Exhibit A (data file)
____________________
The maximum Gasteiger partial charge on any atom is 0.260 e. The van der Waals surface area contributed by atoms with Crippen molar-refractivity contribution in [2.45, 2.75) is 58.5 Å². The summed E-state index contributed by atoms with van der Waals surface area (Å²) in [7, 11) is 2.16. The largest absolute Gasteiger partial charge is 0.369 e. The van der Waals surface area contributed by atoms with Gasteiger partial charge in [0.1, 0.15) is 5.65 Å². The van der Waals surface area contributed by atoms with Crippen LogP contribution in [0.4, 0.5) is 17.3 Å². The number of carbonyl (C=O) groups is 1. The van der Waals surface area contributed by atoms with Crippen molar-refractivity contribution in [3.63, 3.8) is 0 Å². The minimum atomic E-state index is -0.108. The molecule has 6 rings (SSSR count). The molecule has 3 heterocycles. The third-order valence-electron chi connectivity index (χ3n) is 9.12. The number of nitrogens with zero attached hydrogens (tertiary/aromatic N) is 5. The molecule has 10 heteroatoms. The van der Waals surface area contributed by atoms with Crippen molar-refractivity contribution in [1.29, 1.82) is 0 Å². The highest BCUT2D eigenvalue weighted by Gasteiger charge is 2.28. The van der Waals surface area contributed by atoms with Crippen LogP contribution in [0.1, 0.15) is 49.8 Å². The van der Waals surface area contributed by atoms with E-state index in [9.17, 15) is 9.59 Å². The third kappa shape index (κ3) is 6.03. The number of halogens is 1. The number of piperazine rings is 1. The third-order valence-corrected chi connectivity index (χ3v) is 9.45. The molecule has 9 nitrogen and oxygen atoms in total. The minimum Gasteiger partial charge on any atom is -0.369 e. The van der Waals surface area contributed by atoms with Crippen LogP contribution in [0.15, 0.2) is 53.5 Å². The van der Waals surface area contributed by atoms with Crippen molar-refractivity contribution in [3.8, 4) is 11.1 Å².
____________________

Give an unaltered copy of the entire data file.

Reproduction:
The maximum Gasteiger partial charge on any atom is 0.260 e. The van der Waals surface area contributed by atoms with Crippen molar-refractivity contribution in [2.45, 2.75) is 58.5 Å². The summed E-state index contributed by atoms with van der Waals surface area (Å²) in [7, 11) is 2.16. The largest absolute Gasteiger partial charge is 0.369 e. The van der Waals surface area contributed by atoms with Gasteiger partial charge in [0.1, 0.15) is 5.65 Å². The van der Waals surface area contributed by atoms with Crippen LogP contribution in [0.4, 0.5) is 17.3 Å². The number of carbonyl (C=O) groups is 1. The van der Waals surface area contributed by atoms with Crippen molar-refractivity contribution in [3.63, 3.8) is 0 Å². The minimum atomic E-state index is -0.108. The molecule has 6 rings (SSSR count). The molecule has 3 heterocycles. The third-order valence-electron chi connectivity index (χ3n) is 9.12. The number of nitrogens with zero attached hydrogens (tertiary/aromatic N) is 5. The molecule has 10 heteroatoms. The van der Waals surface area contributed by atoms with Crippen molar-refractivity contribution in [1.29, 1.82) is 0 Å². The highest BCUT2D eigenvalue weighted by Gasteiger charge is 2.28. The van der Waals surface area contributed by atoms with Crippen LogP contribution in [0.1, 0.15) is 49.8 Å². The van der Waals surface area contributed by atoms with E-state index in [9.17, 15) is 9.59 Å². The third kappa shape index (κ3) is 6.03. The number of halogens is 1. The number of piperazine rings is 1. The third-order valence-corrected chi connectivity index (χ3v) is 9.45. The molecule has 9 nitrogen and oxygen atoms in total. The minimum Gasteiger partial charge on any atom is -0.369 e. The van der Waals surface area contributed by atoms with Crippen LogP contribution in [0.15, 0.2) is 53.5 Å². The van der Waals surface area contributed by atoms with Crippen molar-refractivity contribution in [3.8, 4) is 11.1 Å².